John Green on 'Colbert' Defines YA Once & For All

Unless you've just returned from your vacation on the planet Gleep Glorp, and if so I hope your weather was damn fine, you know that lately people have spent a lot of time talking about YA literature. What exactly is it? Who is buying it? Who definitely should not be reading it? (And, incidentally, skewering people who say adults shouldn't be.)

Generally at the center of this murmur is John Green, the author of the now-iconic The Fault In Our Stars, whose book, now having enjoyed a 103-weeks-and-counting reign on the New York Times Best Seller list, has developed a titan status in the category. (It's become the hallmark to which other "realistic YA" is now pegged — however unfair that is — and some have argued that Green's gigantic status has even affected the success of women authors in the category.) Green's visibility has only increased lately as he makes the rounds in promotion of the blockbuster adaptation of the book released on June 6, starring Shailene Woodley.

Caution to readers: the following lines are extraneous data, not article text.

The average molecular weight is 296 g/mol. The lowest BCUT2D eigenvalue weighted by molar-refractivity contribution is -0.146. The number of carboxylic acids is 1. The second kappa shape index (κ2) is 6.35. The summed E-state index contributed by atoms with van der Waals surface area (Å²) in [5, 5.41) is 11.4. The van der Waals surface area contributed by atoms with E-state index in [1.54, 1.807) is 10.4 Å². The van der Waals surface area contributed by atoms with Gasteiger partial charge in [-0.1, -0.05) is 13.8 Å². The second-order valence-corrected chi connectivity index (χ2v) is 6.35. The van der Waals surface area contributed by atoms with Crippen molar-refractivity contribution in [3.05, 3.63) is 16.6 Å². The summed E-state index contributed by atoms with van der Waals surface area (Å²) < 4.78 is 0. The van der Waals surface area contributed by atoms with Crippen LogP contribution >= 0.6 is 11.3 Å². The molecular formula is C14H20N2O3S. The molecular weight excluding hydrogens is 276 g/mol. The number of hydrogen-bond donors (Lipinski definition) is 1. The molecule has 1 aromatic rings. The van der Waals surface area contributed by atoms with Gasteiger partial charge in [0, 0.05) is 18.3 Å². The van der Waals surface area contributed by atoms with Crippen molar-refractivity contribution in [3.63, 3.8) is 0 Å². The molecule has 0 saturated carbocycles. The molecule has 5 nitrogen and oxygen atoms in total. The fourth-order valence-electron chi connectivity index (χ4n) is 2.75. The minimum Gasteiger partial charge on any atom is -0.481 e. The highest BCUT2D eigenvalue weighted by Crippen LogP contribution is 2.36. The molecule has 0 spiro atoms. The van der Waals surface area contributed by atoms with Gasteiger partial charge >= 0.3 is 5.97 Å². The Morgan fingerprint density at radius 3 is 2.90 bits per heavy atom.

On Monday night's 'Colbert Report,' both Green and Colbert added their commentary to the blossoming discussion on YA. Colbert asked Green, "This has been called a 'Young Adult novel.' How do you feel about that term 'Young Adult novel?' Because as far as I can tell, a 'Young Adult novel' is a regular novel that people actually read." Green responded, "There is a ghettoization, but there is also that connotation, 'Oh, I might actually like reading this.'"

Flip to 2:15 for the exchange, though you'll want to watch the whole conversation anyway. (But a bit of a kick in the pants to the rest of the fiction community, Mr. Colbert, eh?)

The two also talk about Green crying while he wrote the book (and now while he watches the movie), his side project The Vlogbrothers and The Project for Awesome, and the possibility that both he and Colbert are both cult leaders. As you do. Watch above.